The G&M has a story about the new report on Ontario’s compeitiveness.
Co-author Richard Florida rejects the bailing out of industries and says that Ontario must strive to be the world’s first jurisdiction to revolutionize routine work, to make it more creative and better paying.
The goal, he says, should be to raise the creative content of all jobs, including routine ones in the service sector.
The Florida metamorphosis has begun.
Again, I like the vague concept of making all jobs creative and better paying but like all of Florida’s work (IMO) it floats out there with no real grounding. How do you raise the creative content of jobs and how does that translate into more value to the consumer (and hence the better paying part)?
At one level, Florida is back to the future. In the 1950s, futurists were predicting that machines and technology would virtually eliminate routine and mundane tasks. Some were predicting the average work week would decline to 20 hours per week. They were forecasting a kinder/gentler (almost Star Trekian) time when we would want for naught and work at a leisurely pace. I seen hints of that thinking in Florida’s work.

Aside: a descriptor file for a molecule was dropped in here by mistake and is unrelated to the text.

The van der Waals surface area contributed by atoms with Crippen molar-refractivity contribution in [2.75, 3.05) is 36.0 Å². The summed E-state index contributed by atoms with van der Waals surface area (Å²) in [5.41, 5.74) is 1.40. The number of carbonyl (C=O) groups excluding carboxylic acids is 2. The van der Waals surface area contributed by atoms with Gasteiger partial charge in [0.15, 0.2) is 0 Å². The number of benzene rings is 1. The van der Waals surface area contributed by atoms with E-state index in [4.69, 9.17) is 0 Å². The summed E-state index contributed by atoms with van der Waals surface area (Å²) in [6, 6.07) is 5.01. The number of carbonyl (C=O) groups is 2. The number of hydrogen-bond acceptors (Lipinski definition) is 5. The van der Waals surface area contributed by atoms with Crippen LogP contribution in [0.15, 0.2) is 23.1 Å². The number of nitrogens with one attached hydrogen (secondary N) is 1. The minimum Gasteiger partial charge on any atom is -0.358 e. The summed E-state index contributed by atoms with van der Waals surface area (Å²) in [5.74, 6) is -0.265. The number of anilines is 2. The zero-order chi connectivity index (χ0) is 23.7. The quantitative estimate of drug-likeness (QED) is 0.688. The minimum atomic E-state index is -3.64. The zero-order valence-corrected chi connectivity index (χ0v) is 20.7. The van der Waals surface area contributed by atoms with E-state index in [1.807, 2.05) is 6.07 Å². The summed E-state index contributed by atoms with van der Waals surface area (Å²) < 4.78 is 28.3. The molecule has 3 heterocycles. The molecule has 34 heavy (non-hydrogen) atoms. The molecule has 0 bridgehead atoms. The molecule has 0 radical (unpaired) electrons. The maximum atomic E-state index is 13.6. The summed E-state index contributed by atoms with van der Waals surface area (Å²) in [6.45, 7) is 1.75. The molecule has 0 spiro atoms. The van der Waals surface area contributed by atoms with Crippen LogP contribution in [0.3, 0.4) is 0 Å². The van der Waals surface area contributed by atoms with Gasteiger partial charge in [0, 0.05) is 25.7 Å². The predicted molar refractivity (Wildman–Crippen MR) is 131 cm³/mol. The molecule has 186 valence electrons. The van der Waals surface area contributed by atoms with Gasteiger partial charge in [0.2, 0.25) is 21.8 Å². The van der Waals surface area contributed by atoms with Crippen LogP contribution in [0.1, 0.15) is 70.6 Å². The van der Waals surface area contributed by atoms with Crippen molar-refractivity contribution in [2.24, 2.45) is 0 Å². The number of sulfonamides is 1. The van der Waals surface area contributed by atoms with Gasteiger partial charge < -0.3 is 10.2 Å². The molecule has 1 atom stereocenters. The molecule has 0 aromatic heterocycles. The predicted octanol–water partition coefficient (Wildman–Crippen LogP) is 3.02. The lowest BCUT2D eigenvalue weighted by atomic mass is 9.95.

The business world is the Serengeti Plain. It’s the survival of the fittest. You have to work hard to succeed and so it should be. Florida’s vision just plays into our new narcissistic tendencies. You will never eliminate hard work.
If Ontario drops its car manufacturing and spends billions to make its food service sector more creative, you will get far more funky logos and the guy serving hogies in the food court might sing to you but I seriously doubt you will do much for the Ontario economy.
The right approach is a balanced one realizing that the manufacturing sector was central to Ontario becoming what it has become. Since WW2 the vast majority of all new manufacturing in Canada that is not tied to natural resources in a local area has gone into southern Ontario. The province needs to figure out what 21st century manufacturing looks like and make sure that Ontario gets its share (or as has been the case far more than its share).
Then it does need to nurture its knowledge-based industries and spur innovation and creativity. But in the food service and hotel sectors?